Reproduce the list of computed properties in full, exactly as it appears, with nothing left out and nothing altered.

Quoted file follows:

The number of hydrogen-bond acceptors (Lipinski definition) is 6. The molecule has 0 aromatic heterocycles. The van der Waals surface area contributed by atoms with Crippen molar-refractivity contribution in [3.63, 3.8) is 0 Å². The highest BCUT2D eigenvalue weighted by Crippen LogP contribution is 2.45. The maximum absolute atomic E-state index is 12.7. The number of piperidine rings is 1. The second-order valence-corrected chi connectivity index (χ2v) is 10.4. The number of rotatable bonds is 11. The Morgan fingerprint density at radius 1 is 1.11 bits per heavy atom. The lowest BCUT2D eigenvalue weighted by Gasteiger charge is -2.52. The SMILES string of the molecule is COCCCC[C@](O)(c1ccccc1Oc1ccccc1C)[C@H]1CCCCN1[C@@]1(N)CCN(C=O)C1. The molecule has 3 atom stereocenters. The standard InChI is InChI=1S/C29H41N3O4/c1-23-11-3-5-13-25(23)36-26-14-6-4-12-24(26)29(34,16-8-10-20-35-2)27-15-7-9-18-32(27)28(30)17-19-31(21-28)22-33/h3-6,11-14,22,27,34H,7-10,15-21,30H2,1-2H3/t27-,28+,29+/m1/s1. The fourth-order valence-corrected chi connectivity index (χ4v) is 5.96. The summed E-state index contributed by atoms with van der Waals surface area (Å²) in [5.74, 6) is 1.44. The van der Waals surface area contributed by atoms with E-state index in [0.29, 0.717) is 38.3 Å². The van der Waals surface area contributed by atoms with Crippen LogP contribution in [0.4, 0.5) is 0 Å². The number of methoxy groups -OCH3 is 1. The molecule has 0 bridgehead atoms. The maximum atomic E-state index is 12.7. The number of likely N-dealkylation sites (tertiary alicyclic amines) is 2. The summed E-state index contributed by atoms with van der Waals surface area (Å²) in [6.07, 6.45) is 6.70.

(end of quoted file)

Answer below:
The number of hydrogen-bond acceptors (Lipinski definition) is 6. The molecule has 0 aromatic heterocycles. The van der Waals surface area contributed by atoms with Crippen molar-refractivity contribution in [3.63, 3.8) is 0 Å². The highest BCUT2D eigenvalue weighted by Crippen LogP contribution is 2.45. The maximum absolute atomic E-state index is 12.7. The number of piperidine rings is 1. The second-order valence-corrected chi connectivity index (χ2v) is 10.4. The number of rotatable bonds is 11. The Morgan fingerprint density at radius 1 is 1.11 bits per heavy atom. The lowest BCUT2D eigenvalue weighted by Gasteiger charge is -2.52. The SMILES string of the molecule is COCCCC[C@](O)(c1ccccc1Oc1ccccc1C)[C@H]1CCCCN1[C@@]1(N)CCN(C=O)C1. The molecule has 3 atom stereocenters. The standard InChI is InChI=1S/C29H41N3O4/c1-23-11-3-5-13-25(23)36-26-14-6-4-12-24(26)29(34,16-8-10-20-35-2)27-15-7-9-18-32(27)28(30)17-19-31(21-28)22-33/h3-6,11-14,22,27,34H,7-10,15-21,30H2,1-2H3/t27-,28+,29+/m1/s1. The fourth-order valence-corrected chi connectivity index (χ4v) is 5.96. The summed E-state index contributed by atoms with van der Waals surface area (Å²) in [5.74, 6) is 1.44. The van der Waals surface area contributed by atoms with E-state index in [0.29, 0.717) is 38.3 Å². The van der Waals surface area contributed by atoms with Crippen LogP contribution in [0.4, 0.5) is 0 Å². The number of methoxy groups -OCH3 is 1. The molecule has 0 bridgehead atoms. The maximum atomic E-state index is 12.7. The number of likely N-dealkylation sites (tertiary alicyclic amines) is 2. The summed E-state index contributed by atoms with van der Waals surface area (Å²) in [6.07, 6.45) is 6.70.